The most obvious issue emanating from Washington, however, is that the system prioritizes acquisitions over personnel issues. The five largest defense contractors — Lockheed Martin, Boeing, Northrop Grumman, Raytheon Technologies, and General Dynamics — spent over $60 million on lobbying in 2020. That’s a lot of influence that sailors simply cannot match. The end result is large defense projects which everyone wants to be a part of. It is no accident that the F-35 program supports jobs in 45 states.
For those who write about the strategy the answer is equally simple. Strategy is fun. Pundits, scholars, and policymakers can tackle large questions which intersect with wonky concepts like shipbuilding capacity but avoid sticky concepts like mental health, spousal employment opportunities, and individual career aspirations. It’s far easier to write that China has a large navy, ergo the United States should have the same. It is much more difficult to ask whether or not we can afford such a luxury when the Navy cannot currently field a fleet with high personnel readiness. Equally as difficult is asking whether a properly trained and equipped Navy of three hundred ships is better than a fantasy Navy of five hundred ships. The Navy’s Title 10 obligations are certainly important, but how does forward presence affect the readiness of the Navy? Even the Joint Professional Military Education establishment wants everyone to become strategists, a dubious assertion akin to training every little league baseball player for the majors.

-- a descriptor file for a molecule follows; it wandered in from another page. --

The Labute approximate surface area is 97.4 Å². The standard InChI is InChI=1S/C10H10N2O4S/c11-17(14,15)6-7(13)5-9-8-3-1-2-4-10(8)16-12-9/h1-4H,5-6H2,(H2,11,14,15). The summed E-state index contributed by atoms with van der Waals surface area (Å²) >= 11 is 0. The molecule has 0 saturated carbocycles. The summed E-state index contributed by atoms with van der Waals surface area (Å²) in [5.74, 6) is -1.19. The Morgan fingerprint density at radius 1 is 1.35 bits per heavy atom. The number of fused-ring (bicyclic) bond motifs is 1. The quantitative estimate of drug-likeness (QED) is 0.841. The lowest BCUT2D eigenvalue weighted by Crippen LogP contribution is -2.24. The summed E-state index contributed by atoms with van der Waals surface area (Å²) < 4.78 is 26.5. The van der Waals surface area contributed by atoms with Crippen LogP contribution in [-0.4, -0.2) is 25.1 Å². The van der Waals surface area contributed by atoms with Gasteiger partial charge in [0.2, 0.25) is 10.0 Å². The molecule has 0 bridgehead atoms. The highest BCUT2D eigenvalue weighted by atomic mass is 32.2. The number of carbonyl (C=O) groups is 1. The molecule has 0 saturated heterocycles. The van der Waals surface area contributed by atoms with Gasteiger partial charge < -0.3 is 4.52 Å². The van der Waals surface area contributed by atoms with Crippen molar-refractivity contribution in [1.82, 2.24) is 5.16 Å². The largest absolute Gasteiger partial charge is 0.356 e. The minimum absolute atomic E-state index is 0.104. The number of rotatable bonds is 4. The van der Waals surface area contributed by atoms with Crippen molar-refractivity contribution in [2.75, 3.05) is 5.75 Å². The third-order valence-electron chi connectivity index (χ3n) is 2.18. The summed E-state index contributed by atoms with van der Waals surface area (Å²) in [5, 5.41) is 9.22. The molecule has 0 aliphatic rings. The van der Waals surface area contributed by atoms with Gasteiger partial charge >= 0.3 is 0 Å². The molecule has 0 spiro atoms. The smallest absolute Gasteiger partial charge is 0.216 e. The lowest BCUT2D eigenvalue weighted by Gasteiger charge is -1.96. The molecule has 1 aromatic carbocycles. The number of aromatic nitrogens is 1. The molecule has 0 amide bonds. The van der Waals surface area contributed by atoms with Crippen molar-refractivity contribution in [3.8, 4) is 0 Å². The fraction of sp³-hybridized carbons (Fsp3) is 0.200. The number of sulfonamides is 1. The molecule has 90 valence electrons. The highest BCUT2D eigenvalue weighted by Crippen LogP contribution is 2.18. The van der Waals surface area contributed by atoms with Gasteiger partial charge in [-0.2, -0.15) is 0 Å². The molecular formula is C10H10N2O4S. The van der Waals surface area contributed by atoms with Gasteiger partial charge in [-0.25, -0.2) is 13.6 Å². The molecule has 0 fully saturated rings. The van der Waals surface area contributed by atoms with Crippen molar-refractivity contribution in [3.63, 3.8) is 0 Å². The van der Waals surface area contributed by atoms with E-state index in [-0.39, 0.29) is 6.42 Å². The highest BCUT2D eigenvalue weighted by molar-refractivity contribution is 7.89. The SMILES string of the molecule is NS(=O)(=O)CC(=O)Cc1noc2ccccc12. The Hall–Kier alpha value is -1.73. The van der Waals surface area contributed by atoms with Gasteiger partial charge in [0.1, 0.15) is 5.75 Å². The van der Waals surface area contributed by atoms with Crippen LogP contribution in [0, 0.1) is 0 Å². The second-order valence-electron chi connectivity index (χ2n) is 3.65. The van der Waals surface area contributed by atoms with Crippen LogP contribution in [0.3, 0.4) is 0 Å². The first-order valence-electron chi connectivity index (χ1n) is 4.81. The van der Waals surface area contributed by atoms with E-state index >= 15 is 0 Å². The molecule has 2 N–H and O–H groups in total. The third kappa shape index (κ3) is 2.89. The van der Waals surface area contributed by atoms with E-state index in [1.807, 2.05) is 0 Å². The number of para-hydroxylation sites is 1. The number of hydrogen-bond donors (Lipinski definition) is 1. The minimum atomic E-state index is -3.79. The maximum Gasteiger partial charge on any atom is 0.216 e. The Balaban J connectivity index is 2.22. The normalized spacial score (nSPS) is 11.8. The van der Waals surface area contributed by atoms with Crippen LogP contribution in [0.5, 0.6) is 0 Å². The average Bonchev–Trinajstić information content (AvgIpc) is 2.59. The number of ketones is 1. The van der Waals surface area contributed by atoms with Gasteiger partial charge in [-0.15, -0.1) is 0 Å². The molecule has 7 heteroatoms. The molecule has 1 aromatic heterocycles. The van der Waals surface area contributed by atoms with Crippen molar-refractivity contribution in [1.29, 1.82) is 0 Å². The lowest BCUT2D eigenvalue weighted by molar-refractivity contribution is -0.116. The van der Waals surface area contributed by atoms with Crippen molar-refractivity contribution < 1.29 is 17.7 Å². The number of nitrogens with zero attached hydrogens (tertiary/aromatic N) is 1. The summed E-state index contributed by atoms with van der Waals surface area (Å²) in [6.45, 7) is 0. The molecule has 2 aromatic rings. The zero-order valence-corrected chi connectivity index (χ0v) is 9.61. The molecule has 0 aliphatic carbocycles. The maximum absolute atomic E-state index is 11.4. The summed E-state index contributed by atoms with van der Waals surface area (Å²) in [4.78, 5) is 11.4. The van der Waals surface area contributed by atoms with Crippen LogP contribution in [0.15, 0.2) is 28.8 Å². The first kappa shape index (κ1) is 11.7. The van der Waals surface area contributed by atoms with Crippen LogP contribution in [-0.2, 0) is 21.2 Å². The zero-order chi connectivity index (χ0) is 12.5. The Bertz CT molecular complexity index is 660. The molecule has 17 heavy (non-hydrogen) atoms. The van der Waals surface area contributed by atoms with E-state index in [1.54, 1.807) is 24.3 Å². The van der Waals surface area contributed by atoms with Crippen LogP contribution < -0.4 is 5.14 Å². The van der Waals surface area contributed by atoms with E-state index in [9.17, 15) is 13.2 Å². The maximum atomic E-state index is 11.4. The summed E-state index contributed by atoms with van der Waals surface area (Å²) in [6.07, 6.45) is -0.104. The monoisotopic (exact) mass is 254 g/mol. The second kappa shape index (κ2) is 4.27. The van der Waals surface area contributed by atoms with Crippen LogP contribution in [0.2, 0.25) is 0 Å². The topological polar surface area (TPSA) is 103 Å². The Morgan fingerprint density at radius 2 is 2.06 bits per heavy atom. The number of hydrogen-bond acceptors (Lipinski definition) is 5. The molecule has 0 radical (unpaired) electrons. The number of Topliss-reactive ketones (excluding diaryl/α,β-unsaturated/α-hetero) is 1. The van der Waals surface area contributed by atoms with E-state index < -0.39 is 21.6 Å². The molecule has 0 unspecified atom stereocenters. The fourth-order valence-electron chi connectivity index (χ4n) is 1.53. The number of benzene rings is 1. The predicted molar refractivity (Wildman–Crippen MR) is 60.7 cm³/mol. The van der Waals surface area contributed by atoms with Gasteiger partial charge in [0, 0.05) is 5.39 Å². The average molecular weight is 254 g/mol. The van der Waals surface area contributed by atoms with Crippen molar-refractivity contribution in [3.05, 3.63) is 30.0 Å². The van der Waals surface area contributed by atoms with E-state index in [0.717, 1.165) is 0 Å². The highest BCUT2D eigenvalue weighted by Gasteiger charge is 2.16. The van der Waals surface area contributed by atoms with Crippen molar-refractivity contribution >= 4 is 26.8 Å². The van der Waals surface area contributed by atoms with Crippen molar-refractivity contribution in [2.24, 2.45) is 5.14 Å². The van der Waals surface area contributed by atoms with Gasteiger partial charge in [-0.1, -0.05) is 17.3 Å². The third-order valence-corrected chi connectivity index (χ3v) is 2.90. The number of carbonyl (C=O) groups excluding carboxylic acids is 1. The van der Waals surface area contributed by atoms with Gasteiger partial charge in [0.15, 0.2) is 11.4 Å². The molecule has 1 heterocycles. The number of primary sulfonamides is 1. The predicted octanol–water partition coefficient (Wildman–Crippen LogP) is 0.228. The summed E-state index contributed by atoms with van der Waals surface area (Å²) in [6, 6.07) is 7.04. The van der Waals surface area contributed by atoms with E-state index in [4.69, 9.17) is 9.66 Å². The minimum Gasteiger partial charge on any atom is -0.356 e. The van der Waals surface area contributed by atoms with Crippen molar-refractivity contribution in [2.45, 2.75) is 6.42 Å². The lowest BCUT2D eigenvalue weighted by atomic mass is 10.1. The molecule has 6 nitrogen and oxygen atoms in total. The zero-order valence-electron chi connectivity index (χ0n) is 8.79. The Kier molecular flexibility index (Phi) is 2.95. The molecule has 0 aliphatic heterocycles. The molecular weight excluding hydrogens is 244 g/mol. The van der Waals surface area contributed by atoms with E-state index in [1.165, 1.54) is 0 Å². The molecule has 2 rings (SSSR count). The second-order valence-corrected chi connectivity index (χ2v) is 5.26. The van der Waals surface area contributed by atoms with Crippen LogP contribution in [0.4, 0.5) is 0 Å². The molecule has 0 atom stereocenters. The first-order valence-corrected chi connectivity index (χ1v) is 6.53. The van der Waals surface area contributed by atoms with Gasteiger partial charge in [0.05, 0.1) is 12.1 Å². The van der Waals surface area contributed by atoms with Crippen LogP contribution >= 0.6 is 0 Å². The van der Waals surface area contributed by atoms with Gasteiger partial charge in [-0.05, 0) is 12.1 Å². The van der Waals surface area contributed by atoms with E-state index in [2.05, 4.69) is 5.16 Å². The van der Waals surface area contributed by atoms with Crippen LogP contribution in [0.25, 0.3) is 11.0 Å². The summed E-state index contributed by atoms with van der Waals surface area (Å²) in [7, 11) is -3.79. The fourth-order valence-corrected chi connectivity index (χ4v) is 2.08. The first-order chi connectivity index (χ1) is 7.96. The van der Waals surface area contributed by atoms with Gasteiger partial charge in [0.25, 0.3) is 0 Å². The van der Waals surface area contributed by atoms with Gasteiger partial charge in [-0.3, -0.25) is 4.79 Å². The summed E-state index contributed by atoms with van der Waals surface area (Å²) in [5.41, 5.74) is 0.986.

DON’T FORGET THE PEOPLE
There is nothing inherently wrong with writing about strategy. It is vitally important that the United States has a strategic plan for contending with China. Yet, a strategy is nothing without people to support it. Not only does writing about a technology-forward strategy ignore the people, it sends a loud signal that they are not important. This signal is then echoed by Navy leadership, which has a deleterious effect on issues like retention and morale.
There is some progress, particularly from congressional allies, but that is not enough. While China has some recruitment issues with questionable solutions, they are a totalitarian state capable of mobilizing its citizenry through any means available. The United States has the luxury and curse of living in a democracy with an all-volunteer military. The people must be considered.
Grant Parks is an investigative analyst intern at C4ADS and an EA-18G pilot in the naval reserve. The views expressed here are his own and do not reflect those of the US Navy.